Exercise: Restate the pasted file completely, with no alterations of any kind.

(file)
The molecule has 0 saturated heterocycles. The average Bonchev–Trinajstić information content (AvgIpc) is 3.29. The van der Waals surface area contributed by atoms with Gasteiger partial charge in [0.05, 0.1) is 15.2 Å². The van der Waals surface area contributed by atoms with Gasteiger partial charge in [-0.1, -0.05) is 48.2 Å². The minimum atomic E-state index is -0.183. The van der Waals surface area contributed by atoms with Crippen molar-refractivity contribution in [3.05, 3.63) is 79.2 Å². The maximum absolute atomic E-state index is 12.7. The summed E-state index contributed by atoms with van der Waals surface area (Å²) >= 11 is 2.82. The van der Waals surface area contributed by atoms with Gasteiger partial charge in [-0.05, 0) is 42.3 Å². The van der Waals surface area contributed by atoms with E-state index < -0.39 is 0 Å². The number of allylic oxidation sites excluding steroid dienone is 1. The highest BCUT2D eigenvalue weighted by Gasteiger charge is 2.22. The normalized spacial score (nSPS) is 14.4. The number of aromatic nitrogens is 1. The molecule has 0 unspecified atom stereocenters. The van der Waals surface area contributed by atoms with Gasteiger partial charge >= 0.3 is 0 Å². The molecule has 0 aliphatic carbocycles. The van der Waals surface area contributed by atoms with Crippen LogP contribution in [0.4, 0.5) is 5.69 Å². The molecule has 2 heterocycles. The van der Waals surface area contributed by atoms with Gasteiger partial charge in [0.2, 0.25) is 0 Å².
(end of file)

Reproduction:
The molecule has 0 saturated heterocycles. The average Bonchev–Trinajstić information content (AvgIpc) is 3.29. The van der Waals surface area contributed by atoms with Gasteiger partial charge in [0.05, 0.1) is 15.2 Å². The van der Waals surface area contributed by atoms with Gasteiger partial charge in [-0.1, -0.05) is 48.2 Å². The minimum atomic E-state index is -0.183. The van der Waals surface area contributed by atoms with Crippen molar-refractivity contribution in [3.05, 3.63) is 79.2 Å². The maximum absolute atomic E-state index is 12.7. The summed E-state index contributed by atoms with van der Waals surface area (Å²) >= 11 is 2.82. The van der Waals surface area contributed by atoms with Gasteiger partial charge in [-0.05, 0) is 42.3 Å². The van der Waals surface area contributed by atoms with E-state index < -0.39 is 0 Å². The number of allylic oxidation sites excluding steroid dienone is 1. The highest BCUT2D eigenvalue weighted by Gasteiger charge is 2.22. The normalized spacial score (nSPS) is 14.4. The number of aromatic nitrogens is 1. The molecule has 0 unspecified atom stereocenters. The van der Waals surface area contributed by atoms with Gasteiger partial charge >= 0.3 is 0 Å². The molecule has 0 aliphatic carbocycles. The van der Waals surface area contributed by atoms with Crippen LogP contribution in [0.4, 0.5) is 5.69 Å². The molecule has 2 heterocycles. The van der Waals surface area contributed by atoms with Gasteiger partial charge in [0.2, 0.25) is 0 Å².